Preservationist and herpetofauna enthusiast. Currently working on my MS in Integrative Biology.Sign in to follow
Maria, all wrasse species are born female. Wrasses are protogynous hermaphrodites, meaning females transition to male in the wild as harem conditions and space require. During transition, the females go through two primary phases... initial phase male and terminal phase male. At the terminal phase, a full transition has been completed and the fish is 100% male. Up until that point, they are in an initial phase. In a harem, they will only be one terminal phase male, which is essentially the alpha male.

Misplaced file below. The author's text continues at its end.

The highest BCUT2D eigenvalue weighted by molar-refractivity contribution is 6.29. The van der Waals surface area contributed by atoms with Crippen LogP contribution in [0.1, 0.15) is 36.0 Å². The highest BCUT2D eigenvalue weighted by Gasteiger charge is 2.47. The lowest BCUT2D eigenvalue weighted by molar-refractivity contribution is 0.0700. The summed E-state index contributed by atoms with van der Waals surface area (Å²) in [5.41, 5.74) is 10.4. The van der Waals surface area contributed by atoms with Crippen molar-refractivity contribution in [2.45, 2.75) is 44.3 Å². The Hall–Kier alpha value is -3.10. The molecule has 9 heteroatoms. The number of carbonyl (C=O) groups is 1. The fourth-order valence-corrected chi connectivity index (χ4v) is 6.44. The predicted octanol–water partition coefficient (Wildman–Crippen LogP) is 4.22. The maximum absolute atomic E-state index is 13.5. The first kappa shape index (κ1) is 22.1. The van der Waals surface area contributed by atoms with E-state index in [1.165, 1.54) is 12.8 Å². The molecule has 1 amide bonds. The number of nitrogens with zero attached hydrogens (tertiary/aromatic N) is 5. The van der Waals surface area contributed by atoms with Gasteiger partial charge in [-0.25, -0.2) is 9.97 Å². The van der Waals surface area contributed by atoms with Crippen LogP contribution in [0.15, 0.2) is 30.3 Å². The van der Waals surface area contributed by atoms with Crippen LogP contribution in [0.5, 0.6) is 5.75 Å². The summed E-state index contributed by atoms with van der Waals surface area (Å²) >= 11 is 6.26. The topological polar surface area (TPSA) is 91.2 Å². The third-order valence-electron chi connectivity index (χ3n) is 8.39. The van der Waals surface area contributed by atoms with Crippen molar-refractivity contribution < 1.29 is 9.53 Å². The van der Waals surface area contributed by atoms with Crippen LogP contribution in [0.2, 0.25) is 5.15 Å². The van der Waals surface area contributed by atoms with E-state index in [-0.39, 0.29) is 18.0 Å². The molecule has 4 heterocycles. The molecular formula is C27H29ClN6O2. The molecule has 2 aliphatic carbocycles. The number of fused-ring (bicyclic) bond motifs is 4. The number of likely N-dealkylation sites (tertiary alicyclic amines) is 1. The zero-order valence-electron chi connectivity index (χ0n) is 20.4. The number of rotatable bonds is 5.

Thanks everyone :) I was very fortunate to get to see one of the beauties in the wild. If not for the brilliant red (which I think is characteristic of most juveniles of this species) it probably would have never been spotted at night. Karen, that is very unfortunate that you had to see one that was no longer living, and even more so that your guide was so misled. It's a sad fate for snakes... the ones which aren't dangerous at all tend to mimic other venomous species in order to ward off predators. Too bad that backfires when it comes to humans... I'm sure we are the only species which go out of our way to mess with and take out those animals which have some sort of defensive mechanism that in most cases wouldn't be wasted on humans unless put in a situation where they are left with no choice.